The top of the main hall | Fun Fact: Saint Gaudens designed these statues without shields. The railroad owners felt that the bare-legged statues might offend the ladies. As a way to get back at the resistance, the sculptor decided to give the statues a little extra. There are some interesting surprises behind some of these shields. -- @brilliantartistry, Jarrett Hendrix
While waiting in the Washington, D.C., Union Station Main Hall, many visitors look up to admire the beautiful barrel-vaulted ceilings currently undergoing restoration or the statues of Roman legionnaires that look down from stories above. Rarely, however, do you see people looking back at you.
Saturday, May 31 was an exception. In partnership with the Union Station Redevelopment Corporation (USRC), the National Trust led four behind-the-scenes tours of Union Station, taking photographers and Instagrammers to spaces rarely open to the public.
We’ve compiled some of our favorite photos from the day, as well as information about each of the stops. You can find more photos on Instagram or Twitter by searching #unionstationtour. Be sure to follow @SavingPlaces too!
The first stop on the tour was originally a walkway that connects the two upper-story office portions of Union Station, and it would eventually go on to be a bar and restaurant space. It’s currently an unused space with no plans for development, but provides beautiful views of the Main Hall and Capitol.
#vsocam #unionstationtour #savingplaces -- @ordinarydope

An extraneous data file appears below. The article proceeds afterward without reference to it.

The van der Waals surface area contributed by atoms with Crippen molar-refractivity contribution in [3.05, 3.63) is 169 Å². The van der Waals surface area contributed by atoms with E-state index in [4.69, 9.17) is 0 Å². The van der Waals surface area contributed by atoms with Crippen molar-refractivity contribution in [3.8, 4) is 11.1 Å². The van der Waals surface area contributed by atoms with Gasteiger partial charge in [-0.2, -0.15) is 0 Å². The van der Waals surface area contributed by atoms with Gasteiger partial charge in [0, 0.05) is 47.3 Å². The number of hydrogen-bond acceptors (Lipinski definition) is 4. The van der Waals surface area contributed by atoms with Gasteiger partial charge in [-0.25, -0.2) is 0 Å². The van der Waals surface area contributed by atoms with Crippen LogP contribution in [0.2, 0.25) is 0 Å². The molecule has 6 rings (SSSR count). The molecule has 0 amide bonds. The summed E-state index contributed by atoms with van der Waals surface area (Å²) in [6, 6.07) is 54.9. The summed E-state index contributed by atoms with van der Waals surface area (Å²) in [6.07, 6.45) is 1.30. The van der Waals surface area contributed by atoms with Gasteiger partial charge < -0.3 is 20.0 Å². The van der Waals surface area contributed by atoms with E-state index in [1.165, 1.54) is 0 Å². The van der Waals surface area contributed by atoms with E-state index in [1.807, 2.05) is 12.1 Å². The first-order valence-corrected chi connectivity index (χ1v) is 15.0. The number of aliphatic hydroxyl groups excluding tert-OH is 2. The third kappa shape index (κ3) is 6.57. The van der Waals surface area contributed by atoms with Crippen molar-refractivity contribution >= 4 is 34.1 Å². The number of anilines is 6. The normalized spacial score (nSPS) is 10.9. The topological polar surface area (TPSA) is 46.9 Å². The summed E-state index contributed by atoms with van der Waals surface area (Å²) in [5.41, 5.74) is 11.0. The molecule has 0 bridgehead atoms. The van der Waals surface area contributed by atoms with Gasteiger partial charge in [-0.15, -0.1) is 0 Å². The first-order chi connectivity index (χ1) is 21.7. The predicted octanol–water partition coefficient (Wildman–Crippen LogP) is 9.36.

Built in 1908, Union Station was designed with a special entrance for the U.S. President and other visiting dignitaries -- the Presidential Entrance. During renovations in the 1980s, the area was converted into a restaurant, which closed in 2013. Currently searching for a new tenant, the space still provides stunning interiors.
Looking Up | Presidential Suite Chandelier | See more Pics From Our @savingplaces #unionstationtour -- @dccitygirl
Need some bourbon and a cigar. #unionstationtour #savingplaces -- @arizmatute, Ariz Matute
Though Amtrak, MARC, and VRE now serve Union Station’s passenger rail needs, luxury Pullman Cars once operated from the station too. Norfolk Southern now owns one of the most famous Pullman Cars, the Marco Polo, which was used by President Franklin D. Roosevelt from 1933 to 1940. The Marco Polo was restored in 1989 and is now permanently assigned to Track No. 7 at Union Station, but is rarely open to the public.
This Pullman train car, named Marco Polo, served as FDR’s private residence during his “Whistle Stop Tour” in the early 1940s. -- @jonesndc, Be Jones
1926 Pullman car, the West Virginia, with a reflection of a modern train in the polished side. #igdc #igersdc #instantdc #washingtondc #dc #igersdcmetro #explroedmv #savingplaces #unionstationtour -- @vpickering, Victoria Pickering
The final stop on the tour elicited the most WOWs when participants climbed down a ladder to access a walkway between a row of legionnaires and the clock above the entrance to the East Hall. Participants were above the netting covering the majority of the Main Hall, which provided some fascinating photographs.
#BTS :: #unionstationtour + #savingplaces // Yesterday, I had the great opportunity of touring previously restricted areas of Union Station thanks to @savingplaces. Be sure to check out the two above hashtags to see other pictures from the tours. -- @capturethecapital, Mark Thomas
#washingtondc #unionstation #unionstationtour #savingplaces #igdc #dcarchitecture #royalsnappingartists #nthp --@rehardy, Robert Earl Hardy
You can learn more about our work at Union Station, part of our National Treasures program, here. For more information about future behind-the-scenes tours (including those in Philadelphia as part of CityLove), stay tuned to @SavingPlaces!
The National Trust for Historic Preservation works to save America's historic places. Join us today to help protect the places that matter to you.